To boost rural incomes, Beijing could ease micro-finance rules
China's leaders talk a lot about lifting incomes for the country's rural poor.
Their talk is unconvincing. In many cases the ground-level implementation of government policies hinders rather than helps wealth creation among the 54 per cent of the population who still live in the countryside.
Just consider how mainland banking regulations have obstructed the development of China's micro-finance sector.
Despite recent criticisms comparing some micro-lenders in India to loan sharks, experience around the world shows that institutions which specialise in making miniature loans to very small businesses can play a big role in creating wealth and reducing poverty, especially in areas where small-scale entrepreneurs have little or no access to conventional financial services.
Yet micro-lenders are almost non-existent in China. Although the authorities have approved 1,000 micro-finance licences, the regulatory deck remains stacked against the emergence of the sort of lively small loan markets that have grown up in other developing economies.
For a start, would-be micro-lenders are burdened with onerous capital requirements. They must put up 100 million yuan (HK$118.6 million) of capital before they can open their first branch, with a further 50 million yuan required for every additional branch they open.
Worse, whereas conventional lenders can gear up their capital eight times over, micro-lenders may only gear up 0.5 times. In other words, a micro-finance company with 100 million yuan in capital may make at most only 150 million yuan of loans.
On top of that, micro-lenders in China are extremely constrained in the interest rates they can levy. Under the current regulations, they are not allowed to charge more than four times the benchmark lending rate.
At the moment that means they can charge an interest rate of up to 22.4 per cent on a six month loan. That sounds steep - until you consider it is only around half the interest rate currently imposed by credit card issuers in Hong Kong. As a result, micro-lending in China is barely an economic proposition.
Even so, some are prepared to try. For example, not-for-profit organisation Accion International opened a pilot branch in Chifeng, Inner Mongolia, in December 2009. Just over 15 months later, Accion has around 900 loans outstanding.
Customers are typically small businesses like shops, restaurants, farmers and small-scale hauliers, who borrow an average 30,000 yuan for terms of six to nine months to fund their working capital needs.
With no credit data available, Accion's 30 staff are forced to gauge borrowers' ability to service their loans by estimating their likely cash flow.
The assessments are time-consuming and labour-intensive. Credit officers will typically sit in a restaurant all day to count the number of customers coming in. As a result, says Accion's US-based managing director Roy Jacobowitz, 'Breaking even on first loans is almost impossible.'
Still, with a healthy increase in the number of new borrowers and a high enough level of repeat business, he hopes Accion's Inner Mongolian pilot will be able to break even by the end of its third year in business.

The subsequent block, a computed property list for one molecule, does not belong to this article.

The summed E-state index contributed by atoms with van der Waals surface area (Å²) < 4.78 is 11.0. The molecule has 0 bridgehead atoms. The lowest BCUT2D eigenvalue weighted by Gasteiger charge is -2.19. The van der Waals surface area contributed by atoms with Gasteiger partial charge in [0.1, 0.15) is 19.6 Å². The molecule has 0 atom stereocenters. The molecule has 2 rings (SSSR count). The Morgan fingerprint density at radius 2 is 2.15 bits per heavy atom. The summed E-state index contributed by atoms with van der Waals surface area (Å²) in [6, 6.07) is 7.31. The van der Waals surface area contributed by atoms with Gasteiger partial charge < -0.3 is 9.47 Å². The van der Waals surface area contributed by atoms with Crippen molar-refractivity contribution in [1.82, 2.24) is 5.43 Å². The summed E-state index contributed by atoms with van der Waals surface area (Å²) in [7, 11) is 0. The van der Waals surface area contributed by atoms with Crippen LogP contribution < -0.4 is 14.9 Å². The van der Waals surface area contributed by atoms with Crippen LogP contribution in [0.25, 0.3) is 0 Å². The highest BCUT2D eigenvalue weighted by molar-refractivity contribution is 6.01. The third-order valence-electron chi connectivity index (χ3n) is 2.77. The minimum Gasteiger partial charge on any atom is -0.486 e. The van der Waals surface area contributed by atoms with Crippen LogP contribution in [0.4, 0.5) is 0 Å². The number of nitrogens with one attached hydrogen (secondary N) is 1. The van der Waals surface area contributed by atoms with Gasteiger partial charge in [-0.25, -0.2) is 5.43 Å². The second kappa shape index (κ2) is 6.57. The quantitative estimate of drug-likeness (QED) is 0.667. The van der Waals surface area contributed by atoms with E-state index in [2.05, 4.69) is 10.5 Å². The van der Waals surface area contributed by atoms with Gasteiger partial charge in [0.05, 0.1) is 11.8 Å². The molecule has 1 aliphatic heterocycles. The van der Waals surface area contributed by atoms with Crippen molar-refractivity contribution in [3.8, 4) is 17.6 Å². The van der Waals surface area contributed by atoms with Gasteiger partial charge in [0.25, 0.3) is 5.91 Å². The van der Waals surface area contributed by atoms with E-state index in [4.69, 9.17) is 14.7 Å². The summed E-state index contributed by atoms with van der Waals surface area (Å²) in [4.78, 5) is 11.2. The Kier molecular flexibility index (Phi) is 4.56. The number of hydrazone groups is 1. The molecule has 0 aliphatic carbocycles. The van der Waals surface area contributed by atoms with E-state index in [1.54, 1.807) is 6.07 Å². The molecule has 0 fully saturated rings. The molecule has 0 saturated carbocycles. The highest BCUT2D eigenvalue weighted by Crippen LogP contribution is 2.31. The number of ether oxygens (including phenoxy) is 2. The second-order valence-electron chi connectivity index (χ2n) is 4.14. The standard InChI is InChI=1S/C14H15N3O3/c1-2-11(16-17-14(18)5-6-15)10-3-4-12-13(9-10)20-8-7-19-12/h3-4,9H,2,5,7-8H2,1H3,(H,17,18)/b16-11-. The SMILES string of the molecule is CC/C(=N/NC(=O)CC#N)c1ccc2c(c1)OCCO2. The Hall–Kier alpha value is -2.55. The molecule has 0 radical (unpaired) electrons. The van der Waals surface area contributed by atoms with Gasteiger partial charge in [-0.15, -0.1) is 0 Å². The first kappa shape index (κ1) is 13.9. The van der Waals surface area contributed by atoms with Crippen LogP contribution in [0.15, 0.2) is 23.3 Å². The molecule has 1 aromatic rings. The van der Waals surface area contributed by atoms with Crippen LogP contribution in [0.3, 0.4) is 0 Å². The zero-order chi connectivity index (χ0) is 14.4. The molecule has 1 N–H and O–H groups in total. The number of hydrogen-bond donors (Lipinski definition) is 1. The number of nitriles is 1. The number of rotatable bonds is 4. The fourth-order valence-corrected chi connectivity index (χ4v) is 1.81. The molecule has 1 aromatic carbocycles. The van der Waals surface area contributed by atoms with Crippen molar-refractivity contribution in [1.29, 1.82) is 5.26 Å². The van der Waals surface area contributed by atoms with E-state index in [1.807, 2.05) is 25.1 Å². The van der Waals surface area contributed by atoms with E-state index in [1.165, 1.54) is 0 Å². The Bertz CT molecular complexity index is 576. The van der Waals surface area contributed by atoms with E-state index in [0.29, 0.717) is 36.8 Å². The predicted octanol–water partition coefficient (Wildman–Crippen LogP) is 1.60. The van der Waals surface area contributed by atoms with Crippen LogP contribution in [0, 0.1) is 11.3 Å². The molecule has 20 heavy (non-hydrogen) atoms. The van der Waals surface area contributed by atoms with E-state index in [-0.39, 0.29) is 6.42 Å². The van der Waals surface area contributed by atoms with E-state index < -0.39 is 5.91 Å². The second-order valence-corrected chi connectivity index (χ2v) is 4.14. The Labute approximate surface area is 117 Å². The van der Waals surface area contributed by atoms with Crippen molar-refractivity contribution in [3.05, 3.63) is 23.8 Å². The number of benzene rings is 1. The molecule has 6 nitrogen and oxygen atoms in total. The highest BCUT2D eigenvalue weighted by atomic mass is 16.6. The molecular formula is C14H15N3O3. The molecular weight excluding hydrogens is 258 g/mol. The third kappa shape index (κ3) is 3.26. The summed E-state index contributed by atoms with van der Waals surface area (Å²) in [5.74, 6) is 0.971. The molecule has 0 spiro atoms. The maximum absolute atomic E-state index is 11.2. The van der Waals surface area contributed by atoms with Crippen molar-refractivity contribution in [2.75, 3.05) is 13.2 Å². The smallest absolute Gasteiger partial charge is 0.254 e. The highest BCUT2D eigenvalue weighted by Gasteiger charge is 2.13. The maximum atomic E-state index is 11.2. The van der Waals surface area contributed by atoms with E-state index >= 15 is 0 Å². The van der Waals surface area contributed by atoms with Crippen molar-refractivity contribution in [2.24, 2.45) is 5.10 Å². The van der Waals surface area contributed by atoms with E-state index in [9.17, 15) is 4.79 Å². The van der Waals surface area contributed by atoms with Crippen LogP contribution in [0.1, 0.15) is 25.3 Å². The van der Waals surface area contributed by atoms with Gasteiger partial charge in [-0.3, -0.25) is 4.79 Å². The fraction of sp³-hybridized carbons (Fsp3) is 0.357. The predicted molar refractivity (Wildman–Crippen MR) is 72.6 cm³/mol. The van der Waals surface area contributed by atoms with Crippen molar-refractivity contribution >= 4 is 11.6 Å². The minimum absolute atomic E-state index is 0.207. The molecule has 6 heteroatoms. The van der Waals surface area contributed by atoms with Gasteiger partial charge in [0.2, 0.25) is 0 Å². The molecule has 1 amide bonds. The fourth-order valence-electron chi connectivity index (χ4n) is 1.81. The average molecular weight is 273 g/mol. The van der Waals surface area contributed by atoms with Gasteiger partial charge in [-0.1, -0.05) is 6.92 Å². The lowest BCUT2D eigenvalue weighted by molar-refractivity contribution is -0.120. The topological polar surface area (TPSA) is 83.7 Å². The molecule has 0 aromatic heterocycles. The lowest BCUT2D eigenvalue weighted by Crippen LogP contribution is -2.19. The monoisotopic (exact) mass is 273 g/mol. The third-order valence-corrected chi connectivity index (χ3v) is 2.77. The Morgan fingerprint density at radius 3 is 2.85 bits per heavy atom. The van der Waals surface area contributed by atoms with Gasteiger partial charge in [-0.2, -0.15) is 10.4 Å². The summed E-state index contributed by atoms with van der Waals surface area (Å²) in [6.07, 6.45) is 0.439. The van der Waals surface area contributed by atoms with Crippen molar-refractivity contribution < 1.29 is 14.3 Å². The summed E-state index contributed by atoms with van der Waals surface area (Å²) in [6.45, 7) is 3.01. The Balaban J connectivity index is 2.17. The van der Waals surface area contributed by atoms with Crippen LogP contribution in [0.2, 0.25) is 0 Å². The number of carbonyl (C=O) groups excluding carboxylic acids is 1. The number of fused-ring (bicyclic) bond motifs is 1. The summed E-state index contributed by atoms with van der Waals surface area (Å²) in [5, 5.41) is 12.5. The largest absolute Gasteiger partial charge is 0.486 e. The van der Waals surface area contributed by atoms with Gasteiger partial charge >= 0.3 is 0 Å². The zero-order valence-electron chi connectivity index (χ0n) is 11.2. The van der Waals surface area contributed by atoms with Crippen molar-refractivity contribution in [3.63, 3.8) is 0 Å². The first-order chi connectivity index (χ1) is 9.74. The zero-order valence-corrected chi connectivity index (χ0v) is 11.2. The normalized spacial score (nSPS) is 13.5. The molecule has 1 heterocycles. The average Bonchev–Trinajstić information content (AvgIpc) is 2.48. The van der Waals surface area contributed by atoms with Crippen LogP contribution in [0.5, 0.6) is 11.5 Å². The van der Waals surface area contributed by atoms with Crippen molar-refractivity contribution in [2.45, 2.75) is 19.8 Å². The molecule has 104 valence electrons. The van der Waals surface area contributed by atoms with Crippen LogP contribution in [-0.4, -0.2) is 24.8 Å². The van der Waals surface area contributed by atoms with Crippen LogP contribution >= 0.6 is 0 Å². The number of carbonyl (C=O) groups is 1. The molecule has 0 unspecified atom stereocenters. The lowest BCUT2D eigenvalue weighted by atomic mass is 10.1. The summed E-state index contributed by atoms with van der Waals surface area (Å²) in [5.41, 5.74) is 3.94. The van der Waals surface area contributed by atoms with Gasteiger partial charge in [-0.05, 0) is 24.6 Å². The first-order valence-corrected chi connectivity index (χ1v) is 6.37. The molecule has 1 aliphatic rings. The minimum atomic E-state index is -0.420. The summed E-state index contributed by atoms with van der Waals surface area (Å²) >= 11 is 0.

That's not an attractive enough prospect for most commercial lenders. As a result, says Jacobowitz, most micro-credit licensees in China have restricted themselves to making larger loans of 500,000 yuan or more to bigger, more established companies to finance stock purchases.
And that's a shame, because there is evidence that the sort of small-scale investments Accion is looking to finance can yield big gains in rural income levels.
According to a new survey by rural development institute Landesa, since new land tenure laws were passed in 1998 some 22 million farm households in China have invested nearly 950 billion yuan - 43,000 yuan each - in diversifying their income, for example by building greenhouses on their land.
Almost all that investment was financed by personal savings together with money borrowed from friends and family. Fewer than 12 per cent of projects involved formal financing, whether from rural credit unions or agricultural banks.
Yet these investments have had a huge impact on earnings. According to the Landesa survey, in 2009 income directly attributable to these investment projects came to 454 billion yuan.
That's 12 per cent of total rural income for the year and nearly four times the income from the government's much-vaunted rural subsidies.
Clearly small investments can generate big increases in rural income. So it is surprising, if not perverse, that the authorities continue to obstruct the development of the sort of micro-lending needed to fund more of these small-scale projects.
The most common reason given is that the authorities are anxious to prevent the rural debt boom and bust they fear could follow liberalisation of the micro-lending rules.
Such a boom and bust scenario could well be a danger if the authorities were to embark on wholesale deregulation.
But weighed against the potential increase in rural incomes that could follow, the authorities' concerns should not be allowed to prevent a partial easing of the current, overly-restrictive regulations.
Helping the poor, after all, is supposed to be a key objective of government policy.